3) ASCB participation or “what can we do for you?Most of our survey respondents have been ASCB members for 1-2 years only, usually joining our society to attend the Annual Meeting (which is a fantastic reason). But I would like to remind you that ASCB (including COMPASS and the other committees) is a year-round enterprise. From member-created local meetings to outreach grants, the ASCB works the whole year for its members. It is important to check the ASCB website, read the Newsletter and the e-mails during the whole year. Survey respondents also think the ASCB should help its members on two major topics (a) leadership training and (b) means to find employment opportunities. For leadership training, my first suggestion is: join COMPASS! Being a member of a committee—at your school, in a scientific society—is leadership training by itself; in addition you will also be helping your peers. This type of volunteer work will not be damaging to your scientific work (most of the people who are active in scientific leadership are usually leaders in their fields of study too), and will make you ready for the hard choices you will have to make ahead in your career. Read about getting involved with COMPASS here. Career finding once again is a relevant topic, and students and postdocs want to know where to find jobs. While ASCB has a job board, I do believe we should have workshops to train us on where and how to find the jobs we would like to apply for. Definitely the suggestion is in our to-do list.

 

4) ASCB and its demographic diversity. One of the special flavors of the ASCB is its concern regarding the diversity of the scientific workforce. This advocacy can be seen by the multiple committees/groups that tackle these concerns, such as the International Affairs Committee (IAC), the Women in Cell Biology (WICB), the Minorities Affairs Committee (MAC), and the task force on LGBTQ diversity. The diversity which ASCB promotes is also present in our survey. Most of our respondents are 26-35 years of age, and 56% are women. From this, we can believe that in the future we should have at least an equal number of science jobs for men and women—and equal pay. Regarding ethnicity, we had 10% Latinos and 3% African-American respondents, clearly showing there is a lot of work to do to include more minority groups in science. Ten percent of the respondents identified themselves as members of gender or sexual orientation minorities, which is a recent concern from ASCB to make sure that all minorities are covered in terms of career opportunities and advice. Approximately 15% of the students and postdocs that answered our survey do not live in the United States, and 33% of the respondents that live in the United States (myself included) are citizens of another country, with China and India being the most popular countries. These data show clearly how international the ASCB membership is, and how important is to address issues that international fellows deal with, such as immigration laws and grant applications.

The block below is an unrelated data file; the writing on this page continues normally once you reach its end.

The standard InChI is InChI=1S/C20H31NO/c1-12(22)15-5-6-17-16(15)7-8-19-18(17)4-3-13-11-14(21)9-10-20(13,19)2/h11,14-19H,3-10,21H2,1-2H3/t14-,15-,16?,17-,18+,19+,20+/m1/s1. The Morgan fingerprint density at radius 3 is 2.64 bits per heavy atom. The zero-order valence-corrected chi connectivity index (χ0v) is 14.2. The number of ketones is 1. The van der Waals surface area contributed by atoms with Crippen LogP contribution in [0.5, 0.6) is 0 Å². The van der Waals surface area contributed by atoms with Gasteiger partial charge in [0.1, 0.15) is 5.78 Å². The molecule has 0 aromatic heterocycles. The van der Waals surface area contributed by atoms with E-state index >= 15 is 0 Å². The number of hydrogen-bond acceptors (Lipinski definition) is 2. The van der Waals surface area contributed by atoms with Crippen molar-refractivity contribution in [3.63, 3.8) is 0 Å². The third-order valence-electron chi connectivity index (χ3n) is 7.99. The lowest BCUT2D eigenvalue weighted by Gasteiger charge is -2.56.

ASCB and COMPASS will produce more surveys in the future to address some other specific issues that came out from this initial survey. We truly appreciate your participation. Finally, I would like to thank you for the opportunity to represent the future of cell biology in its major scientific society!

 

See you in San Francisco! Please attend all the fantastic COMPASS events we worked hard to have ready for you!

 

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Bruno da Rocha-Azevedo

Bruno Da Rocha-Azevedo is currently a Research Scientist in the Department of Biophysics at UT Southwestern Medical Center. Bruno studies the spatiotemporal dynamics of endothelial cell receptors using single molecule imaging. Bruno was one of the founding members of COMPASS, where he has a member (2013-2016), outreach subcommittee chair (2013-2015) and COMPASS co-chair (2015-2016). Bruno also recently volunteered on the ASCB 5-year strategic plan, helping on creating the guidelines for further democratizing the society by ensuring leadership and decision making reflect the broad range of the membership and their interests and priorities E-mail: brunodarochaazevedo@gmail.com Twitter: @brunodra